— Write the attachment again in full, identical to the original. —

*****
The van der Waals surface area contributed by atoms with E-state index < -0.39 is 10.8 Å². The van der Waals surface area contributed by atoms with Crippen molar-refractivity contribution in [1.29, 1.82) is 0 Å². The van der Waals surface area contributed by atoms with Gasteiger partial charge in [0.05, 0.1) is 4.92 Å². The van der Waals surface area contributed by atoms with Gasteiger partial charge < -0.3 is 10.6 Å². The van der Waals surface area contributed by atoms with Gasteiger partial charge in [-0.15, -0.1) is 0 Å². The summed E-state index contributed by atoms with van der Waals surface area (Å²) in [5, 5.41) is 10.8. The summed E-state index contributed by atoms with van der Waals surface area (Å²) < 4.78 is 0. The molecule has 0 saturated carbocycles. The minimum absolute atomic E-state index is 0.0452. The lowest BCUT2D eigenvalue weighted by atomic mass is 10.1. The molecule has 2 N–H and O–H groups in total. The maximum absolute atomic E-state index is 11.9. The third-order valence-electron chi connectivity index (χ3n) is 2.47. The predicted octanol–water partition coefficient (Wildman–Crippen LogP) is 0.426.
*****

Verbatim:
The van der Waals surface area contributed by atoms with E-state index < -0.39 is 10.8 Å². The van der Waals surface area contributed by atoms with Crippen molar-refractivity contribution in [1.29, 1.82) is 0 Å². The van der Waals surface area contributed by atoms with Gasteiger partial charge in [0.05, 0.1) is 4.92 Å². The van der Waals surface area contributed by atoms with Gasteiger partial charge < -0.3 is 10.6 Å². The van der Waals surface area contributed by atoms with Gasteiger partial charge in [-0.15, -0.1) is 0 Å². The summed E-state index contributed by atoms with van der Waals surface area (Å²) in [5, 5.41) is 10.8. The summed E-state index contributed by atoms with van der Waals surface area (Å²) < 4.78 is 0. The molecule has 0 saturated carbocycles. The minimum absolute atomic E-state index is 0.0452. The lowest BCUT2D eigenvalue weighted by atomic mass is 10.1. The molecule has 2 N–H and O–H groups in total. The maximum absolute atomic E-state index is 11.9. The third-order valence-electron chi connectivity index (χ3n) is 2.47. The predicted octanol–water partition coefficient (Wildman–Crippen LogP) is 0.426.